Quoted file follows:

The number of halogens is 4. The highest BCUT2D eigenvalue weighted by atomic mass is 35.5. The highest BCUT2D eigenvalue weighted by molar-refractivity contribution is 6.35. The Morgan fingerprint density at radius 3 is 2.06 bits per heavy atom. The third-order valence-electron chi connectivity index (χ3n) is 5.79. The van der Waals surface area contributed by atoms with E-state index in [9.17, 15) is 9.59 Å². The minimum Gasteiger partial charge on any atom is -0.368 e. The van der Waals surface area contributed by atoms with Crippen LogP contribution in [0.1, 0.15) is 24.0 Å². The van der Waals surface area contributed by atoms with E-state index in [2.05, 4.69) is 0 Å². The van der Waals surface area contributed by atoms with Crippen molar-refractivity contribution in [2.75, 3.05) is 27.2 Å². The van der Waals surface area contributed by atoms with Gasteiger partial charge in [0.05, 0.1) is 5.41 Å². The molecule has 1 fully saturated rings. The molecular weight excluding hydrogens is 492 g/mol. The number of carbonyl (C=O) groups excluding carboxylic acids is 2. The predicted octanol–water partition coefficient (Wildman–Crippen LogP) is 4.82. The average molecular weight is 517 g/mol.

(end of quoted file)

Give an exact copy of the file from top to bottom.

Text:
The number of halogens is 4. The highest BCUT2D eigenvalue weighted by atomic mass is 35.5. The highest BCUT2D eigenvalue weighted by molar-refractivity contribution is 6.35. The Morgan fingerprint density at radius 3 is 2.06 bits per heavy atom. The third-order valence-electron chi connectivity index (χ3n) is 5.79. The van der Waals surface area contributed by atoms with E-state index in [9.17, 15) is 9.59 Å². The minimum Gasteiger partial charge on any atom is -0.368 e. The van der Waals surface area contributed by atoms with Crippen LogP contribution in [0.1, 0.15) is 24.0 Å². The van der Waals surface area contributed by atoms with E-state index in [2.05, 4.69) is 0 Å². The van der Waals surface area contributed by atoms with Crippen molar-refractivity contribution in [2.75, 3.05) is 27.2 Å². The van der Waals surface area contributed by atoms with Gasteiger partial charge in [0.05, 0.1) is 5.41 Å². The molecule has 1 fully saturated rings. The molecular weight excluding hydrogens is 492 g/mol. The number of carbonyl (C=O) groups excluding carboxylic acids is 2. The predicted octanol–water partition coefficient (Wildman–Crippen LogP) is 4.82. The average molecular weight is 517 g/mol.